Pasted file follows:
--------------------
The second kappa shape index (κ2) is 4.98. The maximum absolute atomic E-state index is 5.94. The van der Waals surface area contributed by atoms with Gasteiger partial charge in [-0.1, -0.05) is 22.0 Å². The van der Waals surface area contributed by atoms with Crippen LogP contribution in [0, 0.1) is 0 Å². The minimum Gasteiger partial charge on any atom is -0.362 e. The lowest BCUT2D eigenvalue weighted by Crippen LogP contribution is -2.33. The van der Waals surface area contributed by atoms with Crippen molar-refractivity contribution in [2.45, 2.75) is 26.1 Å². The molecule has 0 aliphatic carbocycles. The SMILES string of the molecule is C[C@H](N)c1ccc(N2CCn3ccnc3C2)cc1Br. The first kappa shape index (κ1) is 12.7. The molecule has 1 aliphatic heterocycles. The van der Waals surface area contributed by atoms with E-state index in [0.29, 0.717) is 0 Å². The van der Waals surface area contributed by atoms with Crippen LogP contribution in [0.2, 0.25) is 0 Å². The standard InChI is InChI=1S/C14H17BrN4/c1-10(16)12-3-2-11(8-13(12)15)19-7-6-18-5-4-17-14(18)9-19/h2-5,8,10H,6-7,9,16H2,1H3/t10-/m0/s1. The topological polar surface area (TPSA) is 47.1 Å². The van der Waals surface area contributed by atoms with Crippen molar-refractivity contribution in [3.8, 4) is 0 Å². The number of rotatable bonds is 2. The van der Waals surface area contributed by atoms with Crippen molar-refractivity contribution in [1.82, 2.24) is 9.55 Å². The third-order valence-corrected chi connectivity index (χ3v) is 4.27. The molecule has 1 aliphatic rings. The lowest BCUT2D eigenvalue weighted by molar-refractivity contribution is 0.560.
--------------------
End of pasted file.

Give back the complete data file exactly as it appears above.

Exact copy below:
The second kappa shape index (κ2) is 4.98. The maximum absolute atomic E-state index is 5.94. The van der Waals surface area contributed by atoms with Gasteiger partial charge in [-0.1, -0.05) is 22.0 Å². The van der Waals surface area contributed by atoms with Crippen LogP contribution in [0, 0.1) is 0 Å². The minimum Gasteiger partial charge on any atom is -0.362 e. The lowest BCUT2D eigenvalue weighted by Crippen LogP contribution is -2.33. The van der Waals surface area contributed by atoms with Crippen molar-refractivity contribution in [2.45, 2.75) is 26.1 Å². The molecule has 0 aliphatic carbocycles. The SMILES string of the molecule is C[C@H](N)c1ccc(N2CCn3ccnc3C2)cc1Br. The first kappa shape index (κ1) is 12.7. The molecule has 1 aliphatic heterocycles. The van der Waals surface area contributed by atoms with E-state index in [0.29, 0.717) is 0 Å². The van der Waals surface area contributed by atoms with Crippen LogP contribution in [0.2, 0.25) is 0 Å². The standard InChI is InChI=1S/C14H17BrN4/c1-10(16)12-3-2-11(8-13(12)15)19-7-6-18-5-4-17-14(18)9-19/h2-5,8,10H,6-7,9,16H2,1H3/t10-/m0/s1. The topological polar surface area (TPSA) is 47.1 Å². The van der Waals surface area contributed by atoms with Crippen molar-refractivity contribution in [3.8, 4) is 0 Å². The number of rotatable bonds is 2. The van der Waals surface area contributed by atoms with Crippen molar-refractivity contribution in [1.82, 2.24) is 9.55 Å². The third-order valence-corrected chi connectivity index (χ3v) is 4.27. The molecule has 1 aliphatic rings. The lowest BCUT2D eigenvalue weighted by molar-refractivity contribution is 0.560.